Pop-Up Opera is into another season; Engelbert Humperdinck’s 19th Century Fairy Opera, Hansel & Gretel being the latest production to be taken on the road to bring opera to a wider audience.

I caught the latest instalment at the V&A’s Museum of Childhood, Bethnal Green, with the show approaching the mid-point of a two-month run that sees it performed to audiences from London to Manchester, and back again – finishing its run at the V&A, Cromwell Road in November.

Performed as Humperdinck wrote it, in German, and paraphrased with commentary projected behind the performance area; not required to follow the plot, we all know the story, though the captions offer an incredibly humorous addition and is a wonderful touch.

Now, I’m far from exert in these matters, this is the first Opera I’ve been to, and prior to this performance I associated Engelbert Humperdinck with UK’s entry to Eurovision 2012; so perhaps I’m in the demographic that this performance is reaching out to. If so, I’m so very glad it did [reach out].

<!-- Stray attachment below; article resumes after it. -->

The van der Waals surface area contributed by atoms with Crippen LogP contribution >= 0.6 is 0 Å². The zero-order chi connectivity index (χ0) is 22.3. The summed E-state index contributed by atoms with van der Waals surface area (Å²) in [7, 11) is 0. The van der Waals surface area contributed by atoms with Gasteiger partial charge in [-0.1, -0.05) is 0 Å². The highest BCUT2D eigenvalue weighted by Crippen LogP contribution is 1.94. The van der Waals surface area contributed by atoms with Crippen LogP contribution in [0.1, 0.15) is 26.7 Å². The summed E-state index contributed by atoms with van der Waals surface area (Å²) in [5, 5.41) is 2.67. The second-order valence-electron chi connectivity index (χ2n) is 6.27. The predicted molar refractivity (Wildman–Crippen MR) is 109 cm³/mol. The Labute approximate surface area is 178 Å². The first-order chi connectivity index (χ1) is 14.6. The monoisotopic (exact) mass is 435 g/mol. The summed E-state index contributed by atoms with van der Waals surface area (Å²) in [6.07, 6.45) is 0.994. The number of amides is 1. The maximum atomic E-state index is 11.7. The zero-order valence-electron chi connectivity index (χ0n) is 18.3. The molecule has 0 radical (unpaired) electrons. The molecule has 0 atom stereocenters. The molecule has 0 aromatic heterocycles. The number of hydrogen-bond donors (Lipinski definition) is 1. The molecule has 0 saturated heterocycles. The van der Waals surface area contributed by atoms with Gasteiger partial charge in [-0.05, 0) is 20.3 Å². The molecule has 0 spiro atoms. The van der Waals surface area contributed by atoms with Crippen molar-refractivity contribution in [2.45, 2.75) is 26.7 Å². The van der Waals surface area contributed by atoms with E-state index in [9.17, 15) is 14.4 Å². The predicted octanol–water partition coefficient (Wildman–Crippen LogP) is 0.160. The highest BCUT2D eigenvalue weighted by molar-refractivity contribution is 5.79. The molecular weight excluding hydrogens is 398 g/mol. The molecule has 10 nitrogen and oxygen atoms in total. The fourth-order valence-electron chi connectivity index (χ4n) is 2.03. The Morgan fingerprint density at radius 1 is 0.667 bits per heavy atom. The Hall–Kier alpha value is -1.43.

With a run time of 90 minutes, it was over far too quickly, always a sign you’ve been party to an absorbing performance, it was beautiful, the fourteen angels duet at the end of act two was touching, delicate yet powerful, totally enthralling.

You must make every effort to see this, 48 hours later I’m still thinking about it, still somehow experiencing some kind of emotional after life, still smiling as I recall its intimate, personal subtleties; how thoroughly modern whilst echoing the traditional, the production team have done a fantastic job, as did the performers; this needs to be supported, to allow others to appreciate this artform for what it really can be in all its power and tenderness.